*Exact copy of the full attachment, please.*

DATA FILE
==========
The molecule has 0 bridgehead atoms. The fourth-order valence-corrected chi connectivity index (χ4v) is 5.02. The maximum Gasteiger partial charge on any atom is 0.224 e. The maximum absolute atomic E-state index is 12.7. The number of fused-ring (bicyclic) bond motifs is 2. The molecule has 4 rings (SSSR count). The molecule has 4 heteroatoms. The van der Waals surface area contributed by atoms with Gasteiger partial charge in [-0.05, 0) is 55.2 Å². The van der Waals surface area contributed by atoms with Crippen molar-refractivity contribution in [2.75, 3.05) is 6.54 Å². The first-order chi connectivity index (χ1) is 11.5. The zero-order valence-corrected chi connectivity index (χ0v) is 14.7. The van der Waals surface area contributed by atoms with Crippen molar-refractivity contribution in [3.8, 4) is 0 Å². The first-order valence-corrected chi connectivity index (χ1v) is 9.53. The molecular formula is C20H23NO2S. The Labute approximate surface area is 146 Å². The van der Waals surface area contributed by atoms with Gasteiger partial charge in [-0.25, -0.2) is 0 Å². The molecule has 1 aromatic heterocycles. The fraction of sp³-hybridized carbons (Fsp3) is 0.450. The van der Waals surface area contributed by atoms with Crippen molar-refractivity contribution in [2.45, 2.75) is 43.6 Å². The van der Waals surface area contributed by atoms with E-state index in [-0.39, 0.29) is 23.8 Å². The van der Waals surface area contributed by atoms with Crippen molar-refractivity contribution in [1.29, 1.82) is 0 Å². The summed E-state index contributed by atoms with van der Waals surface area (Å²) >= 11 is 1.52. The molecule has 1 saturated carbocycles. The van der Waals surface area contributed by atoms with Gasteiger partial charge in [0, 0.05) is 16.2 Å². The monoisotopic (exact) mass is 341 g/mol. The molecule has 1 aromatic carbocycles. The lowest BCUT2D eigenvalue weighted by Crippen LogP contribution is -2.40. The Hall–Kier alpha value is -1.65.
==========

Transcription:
The molecule has 0 bridgehead atoms. The fourth-order valence-corrected chi connectivity index (χ4v) is 5.02. The maximum Gasteiger partial charge on any atom is 0.224 e. The maximum absolute atomic E-state index is 12.7. The number of fused-ring (bicyclic) bond motifs is 2. The molecule has 4 rings (SSSR count). The molecule has 4 heteroatoms. The van der Waals surface area contributed by atoms with Gasteiger partial charge in [-0.05, 0) is 55.2 Å². The van der Waals surface area contributed by atoms with Crippen molar-refractivity contribution in [2.75, 3.05) is 6.54 Å². The first-order chi connectivity index (χ1) is 11.5. The zero-order valence-corrected chi connectivity index (χ0v) is 14.7. The van der Waals surface area contributed by atoms with Crippen molar-refractivity contribution in [3.8, 4) is 0 Å². The first-order valence-corrected chi connectivity index (χ1v) is 9.53. The molecular formula is C20H23NO2S. The Labute approximate surface area is 146 Å². The van der Waals surface area contributed by atoms with Gasteiger partial charge in [-0.25, -0.2) is 0 Å². The molecule has 1 aromatic heterocycles. The fraction of sp³-hybridized carbons (Fsp3) is 0.450. The van der Waals surface area contributed by atoms with Crippen molar-refractivity contribution in [2.45, 2.75) is 43.6 Å². The van der Waals surface area contributed by atoms with E-state index in [-0.39, 0.29) is 23.8 Å². The van der Waals surface area contributed by atoms with Crippen molar-refractivity contribution in [1.29, 1.82) is 0 Å². The summed E-state index contributed by atoms with van der Waals surface area (Å²) >= 11 is 1.52. The molecule has 1 saturated carbocycles. The van der Waals surface area contributed by atoms with Gasteiger partial charge in [0, 0.05) is 16.2 Å². The monoisotopic (exact) mass is 341 g/mol. The molecule has 1 aromatic carbocycles. The lowest BCUT2D eigenvalue weighted by Crippen LogP contribution is -2.40. The Hall–Kier alpha value is -1.65.